Six Degrees of Cabaret Separation This Weekend: From Sequins to Springsteen to Salon
By ROB LESTER****Our shortest month still has some NYC cabaret life in it with this last weekend. Shall we play “Six Degrees of Separation”? OK.
FIRST DEGREE: Rick Skye returns as Liza with a Z—that letter so prominent in the the word Bazazz! — the name of his variety show. That’s Saturday night at 8 PM at Don’t Tell Mama on West 46 Street. Guests include comedic cutie Nancy Witter and mercurial Molly Pope. These Skye extravaganzas have been like Las Vegas East in a small room. A December outing was packed with talent, too, one of the highlights —besides all the campier moments— being a breath of fresh, classy air with a straight and especially thrilling rendition of “As Long As He Needs Me” by veteran Karen Wyman who brought new perspectives and tears, too. (Just back from an extended time in Florida, I’ve learned —sshhh!! It’s not even announced yet — that this sublime songstress is booked for Scott Siegel’s April 16 show in his series of songs from movies at Feinstein’s/54 Below. But April is a long way away, and many degrees of separation and celebration will be here first). So, let’s leap back to our non-Leap Year February, but let’s also keep in mind for the closer future that Rick will be back in early March —the 10th, to be precise– with his next Bazazz already set with guests including mischievously madcap Jay Rogers.
SECOND DEGREE: Jay Rogers magically reappears as a guest on Sunday afternoon —in fact, he be be titularly Groovin’ on a Sunday Afternoon, a variety show held at 53 Above at 4 PM at the space inside the Broadway Comedy Club on West 53 Street, west of Eighth Avenue.
THIRD DEGREE: Jay Rogers shows up yet again with Bazazz!’s musical director Ricky Ritzel who gives your weekend a head-start tonight with his own monthly Broadway revue which features some of his usual suspects, also at Don’t Tell Mama. The shows surveyed are Annie Get Your Gun, Grease and New Girl in Town.
FOURTH DEGREE: And Lisa Viggiano (that’s Lisa with an S, not Liza with a Z…) is singing Bruce Springsteen downtown at….OK, I suppose you are wondering what this fourth degree of separation could be. No need to give me the fourth degree: I will tell you. Springsteen was born the same year that Annie Get Your Gun closed on Broadway (1946), Grease opened on Broadway in the year The Boss signed with Columbia Records and recorded his first solo album, and New Girl in Town was directed by George Abbott, who died in the first month of 1995 at the age of 107, the same month that its original star, Gwen Verdon, turned 70 and Bruce recorded a few new tracks added to his best-selling Greatest Hits album. Of course, the singer-songwriter is now a Broadway guy himself, with his concerts going on at the Walter Kerr Theatre. As I was about to say, at The Duplex, there’s one of those examples of stretching the newer chapters of The Great American Songbook, rock ‘n’ roll era I mean, to find its way into the cabaret world. If Springsteen can be welcomed on Broadway, why not this small Greenwich Village stage? As a director (and singer herself and as a producer), Tanya Moberly is known for her hat tricks–taking chances with pop music singer-songwriters and making it all work in this genre. The musical director is guitarist/bassist Matt Scharfglass, no stranger to the cabaret stages, including her own or appearances of the top-drawer performer center stage. One of our most communicative singers, vivacious Viggiano is up for the task of this transformation. She’s at the Duplex both Saturday and Sunday.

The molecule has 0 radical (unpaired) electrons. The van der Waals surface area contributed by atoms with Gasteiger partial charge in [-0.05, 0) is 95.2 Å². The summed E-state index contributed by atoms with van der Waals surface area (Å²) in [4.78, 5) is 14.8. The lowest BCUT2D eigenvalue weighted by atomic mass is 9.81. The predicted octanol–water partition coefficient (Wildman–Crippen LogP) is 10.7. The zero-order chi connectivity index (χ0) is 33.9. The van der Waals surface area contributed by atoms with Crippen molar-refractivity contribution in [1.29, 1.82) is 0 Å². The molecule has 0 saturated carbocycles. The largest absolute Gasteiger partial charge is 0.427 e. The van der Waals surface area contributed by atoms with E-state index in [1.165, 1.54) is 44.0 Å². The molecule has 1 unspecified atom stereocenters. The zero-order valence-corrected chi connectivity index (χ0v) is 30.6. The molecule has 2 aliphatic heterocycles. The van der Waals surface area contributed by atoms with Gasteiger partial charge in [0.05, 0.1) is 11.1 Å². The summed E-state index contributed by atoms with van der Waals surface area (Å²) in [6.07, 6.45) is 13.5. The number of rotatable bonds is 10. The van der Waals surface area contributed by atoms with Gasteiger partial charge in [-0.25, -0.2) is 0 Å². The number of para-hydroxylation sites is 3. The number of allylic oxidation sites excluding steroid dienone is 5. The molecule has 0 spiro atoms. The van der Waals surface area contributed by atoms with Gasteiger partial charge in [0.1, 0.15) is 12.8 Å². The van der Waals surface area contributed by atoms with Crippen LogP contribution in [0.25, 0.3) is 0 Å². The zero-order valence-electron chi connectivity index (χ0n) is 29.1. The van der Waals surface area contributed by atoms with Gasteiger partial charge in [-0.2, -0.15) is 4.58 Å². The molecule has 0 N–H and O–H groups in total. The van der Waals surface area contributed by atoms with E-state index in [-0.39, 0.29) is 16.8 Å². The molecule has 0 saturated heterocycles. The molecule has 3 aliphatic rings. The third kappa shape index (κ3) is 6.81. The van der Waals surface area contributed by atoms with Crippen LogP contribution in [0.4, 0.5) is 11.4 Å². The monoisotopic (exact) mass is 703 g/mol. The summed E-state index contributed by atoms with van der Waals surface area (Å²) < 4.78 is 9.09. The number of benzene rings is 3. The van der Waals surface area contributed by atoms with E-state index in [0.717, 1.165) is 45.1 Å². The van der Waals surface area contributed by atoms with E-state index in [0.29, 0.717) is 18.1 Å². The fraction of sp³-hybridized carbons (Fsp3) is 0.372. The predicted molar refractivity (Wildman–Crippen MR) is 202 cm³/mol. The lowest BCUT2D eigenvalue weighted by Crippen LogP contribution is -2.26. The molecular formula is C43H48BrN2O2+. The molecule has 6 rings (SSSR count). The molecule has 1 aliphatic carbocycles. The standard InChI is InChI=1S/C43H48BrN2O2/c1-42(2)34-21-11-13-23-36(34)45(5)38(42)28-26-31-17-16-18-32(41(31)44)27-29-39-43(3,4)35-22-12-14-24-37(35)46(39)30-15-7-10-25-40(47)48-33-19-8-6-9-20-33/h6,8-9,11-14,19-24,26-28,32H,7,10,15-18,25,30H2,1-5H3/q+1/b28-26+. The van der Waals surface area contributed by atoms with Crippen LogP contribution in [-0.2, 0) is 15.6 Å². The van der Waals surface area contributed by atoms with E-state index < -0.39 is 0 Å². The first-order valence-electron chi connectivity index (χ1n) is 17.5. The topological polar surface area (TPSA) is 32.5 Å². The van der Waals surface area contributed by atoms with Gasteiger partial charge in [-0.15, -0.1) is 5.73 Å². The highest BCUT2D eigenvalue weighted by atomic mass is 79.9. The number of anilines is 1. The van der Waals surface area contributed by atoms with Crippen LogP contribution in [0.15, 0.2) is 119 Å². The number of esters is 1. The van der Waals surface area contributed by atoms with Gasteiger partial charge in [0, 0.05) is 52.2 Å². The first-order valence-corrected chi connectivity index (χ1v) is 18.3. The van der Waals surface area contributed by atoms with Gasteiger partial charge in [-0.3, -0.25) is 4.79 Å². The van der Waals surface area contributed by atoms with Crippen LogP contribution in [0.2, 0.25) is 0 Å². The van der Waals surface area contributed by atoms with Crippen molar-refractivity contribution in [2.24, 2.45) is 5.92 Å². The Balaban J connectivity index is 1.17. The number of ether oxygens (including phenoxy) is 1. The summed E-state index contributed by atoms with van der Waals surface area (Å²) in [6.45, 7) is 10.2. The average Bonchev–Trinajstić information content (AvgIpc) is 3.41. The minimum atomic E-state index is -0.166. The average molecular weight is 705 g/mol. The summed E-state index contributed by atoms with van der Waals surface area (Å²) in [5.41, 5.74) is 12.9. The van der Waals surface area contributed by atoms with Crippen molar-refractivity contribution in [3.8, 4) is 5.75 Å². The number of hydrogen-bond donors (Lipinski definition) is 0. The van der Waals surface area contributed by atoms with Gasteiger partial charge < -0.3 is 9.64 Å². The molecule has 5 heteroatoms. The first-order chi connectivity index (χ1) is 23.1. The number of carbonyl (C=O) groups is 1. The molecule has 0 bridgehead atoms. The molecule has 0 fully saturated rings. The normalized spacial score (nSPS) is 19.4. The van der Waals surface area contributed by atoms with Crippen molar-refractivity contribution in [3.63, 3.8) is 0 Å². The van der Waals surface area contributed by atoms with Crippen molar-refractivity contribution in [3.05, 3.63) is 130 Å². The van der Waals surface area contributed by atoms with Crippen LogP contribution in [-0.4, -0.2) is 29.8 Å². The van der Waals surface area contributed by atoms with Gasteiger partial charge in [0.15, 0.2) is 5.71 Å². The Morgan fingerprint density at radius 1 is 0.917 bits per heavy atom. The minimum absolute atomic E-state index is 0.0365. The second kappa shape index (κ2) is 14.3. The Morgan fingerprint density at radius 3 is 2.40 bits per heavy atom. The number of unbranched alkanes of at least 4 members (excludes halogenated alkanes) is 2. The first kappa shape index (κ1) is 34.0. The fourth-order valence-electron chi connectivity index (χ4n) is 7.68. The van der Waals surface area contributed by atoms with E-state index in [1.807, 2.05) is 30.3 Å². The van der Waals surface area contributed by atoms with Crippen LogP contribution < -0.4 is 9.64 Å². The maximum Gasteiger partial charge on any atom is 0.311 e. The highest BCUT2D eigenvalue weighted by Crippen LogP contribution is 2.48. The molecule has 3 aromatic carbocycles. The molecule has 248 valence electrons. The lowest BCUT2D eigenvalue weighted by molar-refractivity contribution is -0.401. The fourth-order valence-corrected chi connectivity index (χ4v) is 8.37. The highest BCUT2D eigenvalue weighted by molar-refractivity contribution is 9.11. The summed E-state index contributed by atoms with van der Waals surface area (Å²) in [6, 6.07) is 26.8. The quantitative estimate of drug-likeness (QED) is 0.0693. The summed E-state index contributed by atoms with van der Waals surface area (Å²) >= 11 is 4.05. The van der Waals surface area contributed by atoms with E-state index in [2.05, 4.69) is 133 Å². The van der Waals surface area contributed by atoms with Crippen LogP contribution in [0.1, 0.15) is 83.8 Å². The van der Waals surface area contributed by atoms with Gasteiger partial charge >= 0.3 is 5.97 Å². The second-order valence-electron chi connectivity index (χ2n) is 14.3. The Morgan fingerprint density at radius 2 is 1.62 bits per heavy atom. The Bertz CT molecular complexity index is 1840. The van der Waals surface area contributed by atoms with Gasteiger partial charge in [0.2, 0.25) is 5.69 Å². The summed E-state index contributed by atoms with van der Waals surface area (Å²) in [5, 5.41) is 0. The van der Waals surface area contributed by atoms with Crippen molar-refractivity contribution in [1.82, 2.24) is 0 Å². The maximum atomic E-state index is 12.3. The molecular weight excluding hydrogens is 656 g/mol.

FIFTH DEGREE: Director Moberly, who brought in singer Viggiano last Sunday to be featured in The Salon Open Mic at the Etcetera Etcetera restaurant on West 44 Street, and Tanya will be back in that saddle as producer again this Sunday night. The optional theme is “Sing Happy,” which is the name of a Kander and Ebb song introduced by Liza Minnelli in her first Broadway show. And so…
SIXTH DEGREE: ….that brings us back to Liza, where we began, since all roads lead to Liza in cabaret. After all, she starred in the movie version of Cabaret, which, unfortunately, CUT one terrific song from its score that her character sang—namely “Don’t Tell Mama,” the tale of working in a nightclub. And DTM itself has a choice of 5—count ‘em—5 shows this Sunday to finish off your weekend, including a showcase of teenagers, the club’s regularly brunch show, and the last performance of MetroStar Talent Challenge winner Emily Ellet, whose exciting show I previewed in a separate article in our Cabaret section (scroll down). So, sing happy. (By the way, that very song was the one chosen as her entry by Christina Jimenez, the winner of the contest for high school students earlier this month, funded by Adela and Larry Elow and presented by the Mabel Mercer Foundation. I was there and she’s sensational. So there’s hope for the next generation in cabaret, too, which should make all of its fans sing happy.